Less commonly known fire dances include one that’s practiced by the Pa Then ethnic group in northern Vietnam. This dance is meant to exorcize demons and pray for a bountiful harvest. For them, fire is considered a supreme god that brings good luck.

The dance was banned by the communist government in the 1960s and 1970s since it was deemed superstitious. It later returned and is now considered an important part of the culture.

This fire dance requires the performers to jump into the fire and walk on hot coals. It is said the spirits protect them.


This is a Filipino folk dance that utilizes bamboo poles that are moved and tapped along the ground as dancers step over and between them. The movement of the poles can get more intricate as the dance progresses and the tempo increases. During the dance, there are  moments when the performers may hold hands, requiring them to dance in coordination.

The dance originated on the island of Visayas and is said to imitate the movement of tikling birds as they run over branches and dodge bamboo traps. According to legend, the dance also has another origin. It is said that it began when the King of Spain ordered indigenous locals to work on lands overtaken by Spanish occupation.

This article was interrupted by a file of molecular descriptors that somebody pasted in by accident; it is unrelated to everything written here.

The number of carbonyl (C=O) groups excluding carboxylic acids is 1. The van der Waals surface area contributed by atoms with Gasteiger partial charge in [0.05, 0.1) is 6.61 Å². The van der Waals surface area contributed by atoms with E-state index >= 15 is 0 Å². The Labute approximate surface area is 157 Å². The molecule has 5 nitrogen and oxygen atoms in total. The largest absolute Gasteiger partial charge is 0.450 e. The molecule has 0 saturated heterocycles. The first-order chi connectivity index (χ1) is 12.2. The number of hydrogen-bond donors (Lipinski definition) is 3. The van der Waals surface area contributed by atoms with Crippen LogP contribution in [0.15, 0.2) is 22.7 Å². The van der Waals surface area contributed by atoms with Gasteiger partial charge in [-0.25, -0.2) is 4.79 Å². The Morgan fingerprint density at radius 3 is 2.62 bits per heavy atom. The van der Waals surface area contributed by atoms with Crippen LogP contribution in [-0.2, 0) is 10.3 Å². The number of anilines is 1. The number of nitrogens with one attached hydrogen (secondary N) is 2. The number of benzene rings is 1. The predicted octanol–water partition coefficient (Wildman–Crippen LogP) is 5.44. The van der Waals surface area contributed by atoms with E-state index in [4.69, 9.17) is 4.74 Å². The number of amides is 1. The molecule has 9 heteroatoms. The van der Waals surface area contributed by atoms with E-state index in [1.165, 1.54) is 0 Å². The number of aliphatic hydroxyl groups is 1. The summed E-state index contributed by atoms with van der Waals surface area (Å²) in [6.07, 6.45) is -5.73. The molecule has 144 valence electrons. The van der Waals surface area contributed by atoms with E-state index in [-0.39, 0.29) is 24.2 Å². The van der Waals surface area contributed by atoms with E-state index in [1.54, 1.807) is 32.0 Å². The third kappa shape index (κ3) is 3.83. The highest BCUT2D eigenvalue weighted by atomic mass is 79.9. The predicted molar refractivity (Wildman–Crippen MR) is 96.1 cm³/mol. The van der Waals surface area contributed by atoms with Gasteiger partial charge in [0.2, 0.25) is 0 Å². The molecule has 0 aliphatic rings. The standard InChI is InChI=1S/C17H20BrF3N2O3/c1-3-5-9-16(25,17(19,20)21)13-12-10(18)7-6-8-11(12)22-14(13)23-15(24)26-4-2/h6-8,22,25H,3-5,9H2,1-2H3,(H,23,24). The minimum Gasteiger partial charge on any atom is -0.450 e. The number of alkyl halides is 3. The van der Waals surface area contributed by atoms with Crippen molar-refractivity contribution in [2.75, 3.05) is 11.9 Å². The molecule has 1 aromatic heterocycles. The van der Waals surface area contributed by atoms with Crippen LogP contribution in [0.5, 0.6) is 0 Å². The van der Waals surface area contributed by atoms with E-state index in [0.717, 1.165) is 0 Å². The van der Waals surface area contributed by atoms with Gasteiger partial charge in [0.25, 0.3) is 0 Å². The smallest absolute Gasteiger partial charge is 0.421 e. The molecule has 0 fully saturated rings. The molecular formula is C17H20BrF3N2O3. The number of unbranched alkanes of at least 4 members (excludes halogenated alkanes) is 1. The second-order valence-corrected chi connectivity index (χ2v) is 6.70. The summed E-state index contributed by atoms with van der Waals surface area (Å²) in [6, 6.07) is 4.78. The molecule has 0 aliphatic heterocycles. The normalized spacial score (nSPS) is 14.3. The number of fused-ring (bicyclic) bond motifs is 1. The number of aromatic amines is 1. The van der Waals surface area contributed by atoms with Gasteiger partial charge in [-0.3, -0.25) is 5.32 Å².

Locals who disobeyed orders would have to stand between bamboo poles that were clapped together to hit their feet. They learned to jump to avoid the poles. Today this art form is the Philippines national dance.

Merengue and Bachata

These are two of the most popular forms of dance in the Dominican Republic and are also performed in places like Puerto Rico.

The merengue is the Dominican Republic’s national dance. It has Spanish and African influences and is based on a repeating five-beat rhythmic pattern.

The bachata is a style of dance that originated in the DR and is popular because of its relatively easy footwork. It includes basic steps and taps, along with some Cuban hip motion. This is a dance that is relatively easy for travelers to try.